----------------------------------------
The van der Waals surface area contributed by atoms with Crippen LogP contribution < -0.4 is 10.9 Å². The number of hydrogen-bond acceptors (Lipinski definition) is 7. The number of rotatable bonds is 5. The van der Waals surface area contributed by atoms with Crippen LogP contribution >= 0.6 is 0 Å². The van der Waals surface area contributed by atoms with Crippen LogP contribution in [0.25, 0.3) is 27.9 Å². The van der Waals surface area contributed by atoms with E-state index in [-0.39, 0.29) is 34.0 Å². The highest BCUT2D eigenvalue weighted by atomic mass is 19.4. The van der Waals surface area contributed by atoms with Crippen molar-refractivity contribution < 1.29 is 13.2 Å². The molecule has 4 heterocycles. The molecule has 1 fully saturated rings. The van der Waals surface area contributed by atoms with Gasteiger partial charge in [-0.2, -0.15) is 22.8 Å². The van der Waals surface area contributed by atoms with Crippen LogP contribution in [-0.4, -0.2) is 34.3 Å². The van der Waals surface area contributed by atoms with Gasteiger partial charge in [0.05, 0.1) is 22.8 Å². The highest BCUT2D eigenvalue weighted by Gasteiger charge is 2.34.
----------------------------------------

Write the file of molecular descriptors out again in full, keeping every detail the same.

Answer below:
The van der Waals surface area contributed by atoms with Crippen LogP contribution < -0.4 is 10.9 Å². The number of hydrogen-bond acceptors (Lipinski definition) is 7. The number of rotatable bonds is 5. The van der Waals surface area contributed by atoms with Crippen LogP contribution >= 0.6 is 0 Å². The van der Waals surface area contributed by atoms with Crippen LogP contribution in [0.25, 0.3) is 27.9 Å². The van der Waals surface area contributed by atoms with E-state index in [-0.39, 0.29) is 34.0 Å². The highest BCUT2D eigenvalue weighted by atomic mass is 19.4. The van der Waals surface area contributed by atoms with Crippen molar-refractivity contribution < 1.29 is 13.2 Å². The molecule has 4 heterocycles. The molecule has 1 fully saturated rings. The van der Waals surface area contributed by atoms with Gasteiger partial charge in [-0.2, -0.15) is 22.8 Å². The van der Waals surface area contributed by atoms with Crippen LogP contribution in [-0.4, -0.2) is 34.3 Å². The van der Waals surface area contributed by atoms with Gasteiger partial charge in [0.05, 0.1) is 22.8 Å². The highest BCUT2D eigenvalue weighted by Gasteiger charge is 2.34.